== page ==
[need] /nid/

a requirement, necessary duty, or obligation:
There is no need for you to go there.
a lack of something wanted or deemed necessary:
to fulfill the needs of the assignment.
urgent want, as of something requisite:
He has no need of your charity.
necessity arising from the circumstances of a situation or case:
There is no need to worry.
a situation or time of difficulty; exigency:
to help a friend in need; to be a friend in need.
a condition marked by the lack of something requisite:
the need for leadership.
destitution; extreme poverty:
The family’s need is acute.
verb (used with object)
to have need of; require:
to need money.
verb (used without object)
to be under an obligation (used as an auxiliary, typically in an interrogative or in a negative statement, and followed by infinitive, in certain cases without to; in the 3d person singular the form is need, not needs):
He need not go.
to be in need or want.
to be necessary:
There needs no apology.
if need be, should the necessity arise:
If need be, I can type the letters myself.
(transitive) to be in want of: to need money
(transitive) to require or be required of necessity (to be or do something); be obliged: to need to do more work
(takes an infinitive without to) used as an auxiliary in negative and interrogative sentences to express necessity or obligation, and does not add -s when used with he, she, it, and singular nouns: need he go?
(intransitive) (archaic) to be essential or necessary to: there needs no reason for this
the fact or an instance of feeling the lack of something: he has need of a new coat
a requirement: the need for vengeance
necessity or obligation resulting from some situation: no need to be frightened
distress or extremity: a friend in need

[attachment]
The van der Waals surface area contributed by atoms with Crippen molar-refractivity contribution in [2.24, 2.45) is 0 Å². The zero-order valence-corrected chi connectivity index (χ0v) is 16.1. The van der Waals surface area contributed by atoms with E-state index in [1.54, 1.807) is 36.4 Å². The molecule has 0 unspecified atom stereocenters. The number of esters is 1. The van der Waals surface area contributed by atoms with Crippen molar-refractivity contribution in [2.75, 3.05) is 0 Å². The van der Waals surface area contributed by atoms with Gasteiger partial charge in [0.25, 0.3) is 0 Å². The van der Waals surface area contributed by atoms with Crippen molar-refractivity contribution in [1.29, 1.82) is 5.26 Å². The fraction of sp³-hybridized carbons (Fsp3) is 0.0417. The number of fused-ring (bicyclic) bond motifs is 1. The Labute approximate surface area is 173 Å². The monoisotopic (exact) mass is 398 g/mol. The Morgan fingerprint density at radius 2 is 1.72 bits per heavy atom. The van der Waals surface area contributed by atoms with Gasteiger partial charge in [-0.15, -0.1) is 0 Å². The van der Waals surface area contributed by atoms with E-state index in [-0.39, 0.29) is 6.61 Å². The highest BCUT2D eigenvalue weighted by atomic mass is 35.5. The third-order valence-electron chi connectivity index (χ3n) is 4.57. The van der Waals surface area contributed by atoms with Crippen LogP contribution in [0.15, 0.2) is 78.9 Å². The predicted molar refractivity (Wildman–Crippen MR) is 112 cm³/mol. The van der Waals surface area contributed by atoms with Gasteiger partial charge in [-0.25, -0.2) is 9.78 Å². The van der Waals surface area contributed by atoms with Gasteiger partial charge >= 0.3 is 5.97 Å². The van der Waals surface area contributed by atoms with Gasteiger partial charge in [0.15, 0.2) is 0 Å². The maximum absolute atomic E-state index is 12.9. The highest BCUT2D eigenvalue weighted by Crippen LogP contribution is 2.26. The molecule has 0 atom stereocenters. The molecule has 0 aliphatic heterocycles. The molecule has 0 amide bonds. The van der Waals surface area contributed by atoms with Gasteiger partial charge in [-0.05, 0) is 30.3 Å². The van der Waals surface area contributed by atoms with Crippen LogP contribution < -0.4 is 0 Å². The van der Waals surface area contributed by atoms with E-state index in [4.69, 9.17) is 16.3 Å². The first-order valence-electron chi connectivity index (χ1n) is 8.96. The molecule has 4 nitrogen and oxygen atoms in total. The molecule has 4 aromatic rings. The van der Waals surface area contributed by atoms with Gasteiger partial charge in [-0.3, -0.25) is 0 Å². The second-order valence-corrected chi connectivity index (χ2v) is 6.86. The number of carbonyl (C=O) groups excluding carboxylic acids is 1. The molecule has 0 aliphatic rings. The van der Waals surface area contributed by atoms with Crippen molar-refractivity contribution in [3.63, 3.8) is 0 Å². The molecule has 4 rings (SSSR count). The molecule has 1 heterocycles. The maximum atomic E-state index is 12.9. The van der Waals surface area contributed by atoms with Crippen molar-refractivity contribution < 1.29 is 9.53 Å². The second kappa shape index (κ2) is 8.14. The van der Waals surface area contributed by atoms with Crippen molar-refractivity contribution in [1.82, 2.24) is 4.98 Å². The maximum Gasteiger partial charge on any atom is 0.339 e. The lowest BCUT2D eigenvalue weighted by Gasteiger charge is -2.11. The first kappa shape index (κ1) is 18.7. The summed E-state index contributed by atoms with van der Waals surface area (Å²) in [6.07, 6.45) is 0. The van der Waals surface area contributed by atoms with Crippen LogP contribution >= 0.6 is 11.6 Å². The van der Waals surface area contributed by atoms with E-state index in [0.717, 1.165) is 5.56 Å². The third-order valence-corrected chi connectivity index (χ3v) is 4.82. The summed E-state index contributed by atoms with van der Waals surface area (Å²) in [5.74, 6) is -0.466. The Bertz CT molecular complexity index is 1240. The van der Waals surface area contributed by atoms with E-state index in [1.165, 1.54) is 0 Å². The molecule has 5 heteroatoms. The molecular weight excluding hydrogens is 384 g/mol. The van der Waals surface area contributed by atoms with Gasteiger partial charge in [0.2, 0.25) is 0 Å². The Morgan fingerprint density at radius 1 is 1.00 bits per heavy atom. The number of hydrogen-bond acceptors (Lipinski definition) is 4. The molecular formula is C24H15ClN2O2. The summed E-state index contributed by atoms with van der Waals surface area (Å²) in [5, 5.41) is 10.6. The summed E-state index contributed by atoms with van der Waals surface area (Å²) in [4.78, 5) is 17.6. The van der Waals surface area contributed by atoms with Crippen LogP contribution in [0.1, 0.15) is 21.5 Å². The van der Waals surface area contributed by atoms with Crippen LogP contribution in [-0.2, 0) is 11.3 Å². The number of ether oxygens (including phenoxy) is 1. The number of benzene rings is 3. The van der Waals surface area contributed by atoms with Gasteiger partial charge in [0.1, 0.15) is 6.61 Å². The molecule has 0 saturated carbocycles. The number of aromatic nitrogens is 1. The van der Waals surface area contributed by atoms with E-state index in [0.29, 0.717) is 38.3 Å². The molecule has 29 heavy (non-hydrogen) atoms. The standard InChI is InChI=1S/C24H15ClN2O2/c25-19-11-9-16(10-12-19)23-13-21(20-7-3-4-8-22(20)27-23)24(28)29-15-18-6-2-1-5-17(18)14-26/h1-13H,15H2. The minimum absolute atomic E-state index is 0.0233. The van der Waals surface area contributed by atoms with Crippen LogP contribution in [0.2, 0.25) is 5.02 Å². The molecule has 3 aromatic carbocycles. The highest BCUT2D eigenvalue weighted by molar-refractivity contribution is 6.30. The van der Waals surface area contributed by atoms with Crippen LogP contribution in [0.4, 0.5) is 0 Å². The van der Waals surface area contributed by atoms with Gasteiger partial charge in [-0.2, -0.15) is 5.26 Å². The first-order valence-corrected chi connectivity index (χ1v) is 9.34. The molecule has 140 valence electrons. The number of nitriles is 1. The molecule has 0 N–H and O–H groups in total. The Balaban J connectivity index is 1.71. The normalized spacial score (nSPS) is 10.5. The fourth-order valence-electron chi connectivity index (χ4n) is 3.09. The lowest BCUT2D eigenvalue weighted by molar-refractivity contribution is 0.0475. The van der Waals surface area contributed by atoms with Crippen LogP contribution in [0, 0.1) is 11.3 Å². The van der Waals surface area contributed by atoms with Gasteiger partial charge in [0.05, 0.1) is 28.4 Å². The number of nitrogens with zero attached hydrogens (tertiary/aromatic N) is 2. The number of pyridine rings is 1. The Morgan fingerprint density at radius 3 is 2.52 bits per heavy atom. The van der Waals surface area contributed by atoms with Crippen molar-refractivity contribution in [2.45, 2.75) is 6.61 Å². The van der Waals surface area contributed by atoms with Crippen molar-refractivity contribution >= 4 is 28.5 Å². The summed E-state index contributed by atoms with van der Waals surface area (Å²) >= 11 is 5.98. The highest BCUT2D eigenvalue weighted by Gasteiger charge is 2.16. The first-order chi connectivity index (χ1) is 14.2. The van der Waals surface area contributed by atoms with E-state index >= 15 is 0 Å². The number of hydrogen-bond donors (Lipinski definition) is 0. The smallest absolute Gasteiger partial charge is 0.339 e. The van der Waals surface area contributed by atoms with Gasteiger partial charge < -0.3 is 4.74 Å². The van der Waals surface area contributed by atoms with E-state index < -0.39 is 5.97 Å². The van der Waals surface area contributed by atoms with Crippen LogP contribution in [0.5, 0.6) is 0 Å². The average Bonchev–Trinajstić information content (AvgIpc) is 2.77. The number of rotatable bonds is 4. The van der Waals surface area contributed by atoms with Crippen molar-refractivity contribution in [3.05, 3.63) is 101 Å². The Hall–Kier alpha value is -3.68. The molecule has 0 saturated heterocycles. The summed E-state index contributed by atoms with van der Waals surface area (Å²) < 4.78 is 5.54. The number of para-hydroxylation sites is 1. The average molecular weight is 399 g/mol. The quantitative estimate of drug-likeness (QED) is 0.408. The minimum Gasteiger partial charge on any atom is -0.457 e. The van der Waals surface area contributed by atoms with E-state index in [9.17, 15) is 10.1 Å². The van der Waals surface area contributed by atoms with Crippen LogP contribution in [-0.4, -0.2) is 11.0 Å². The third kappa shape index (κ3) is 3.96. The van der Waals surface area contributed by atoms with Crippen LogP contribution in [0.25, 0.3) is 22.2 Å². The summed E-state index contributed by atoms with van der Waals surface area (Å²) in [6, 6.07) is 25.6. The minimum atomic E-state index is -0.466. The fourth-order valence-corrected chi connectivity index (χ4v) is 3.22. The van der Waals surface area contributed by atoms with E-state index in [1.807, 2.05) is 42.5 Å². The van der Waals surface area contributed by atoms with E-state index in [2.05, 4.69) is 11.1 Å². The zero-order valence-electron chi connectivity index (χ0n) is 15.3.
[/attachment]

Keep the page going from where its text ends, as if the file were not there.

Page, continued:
extreme poverty or destitution; penury

Old English nied (West Saxon), ned (Mercian) “necessity, compulsion, duty; hardship, distress; errand, business,” originally “violence, force,” from Proto-Germanic *nauthis (cf. Old Saxon nod, Old Norse nauðr, Old Frisian ned, Middle Dutch, Dutch nood, Old High German not, German Not, Gothic nauþs “need”), probably cognate with Old Prussian nautin “need,” and perhaps with Old Church Slavonic nazda, Russian nuzda, Polish nędza “misery, distress,” from PIE *nau- “death, to be exhausted” (see narwhal).

The more common Old English word for “need, necessity, want” was ðearf, but they were connected via a notion of “trouble, pain,” and the two formed a compound, niedðearf “need, necessity, compulsion, thing needed.” Nied also might have been influenced by Old English neod “desire, longing,” which often was spelled the same. Common in Old English compounds, e.g. niedfaru “compulsory journey,” a euphemism for “death;” niedhæmed “rape,” the second element being an Old English word meaning “sexual intercourse;” niedling “slave.” Meaning “extreme poverty, destitution” is from c.1200.

Old English neodian “be necessary, be required (for some purpose); require, have need of,” from the same root as need (n.). Meaning “to be under obligation (to do something)” is from late 14c. Related: Needed; needing. The adjectival phrase need-to-know is attested from 1952. Dismissive phrase who needs it?, popular from c.1960, is a translated Yiddishism.
In addition to the idiom beginning with need


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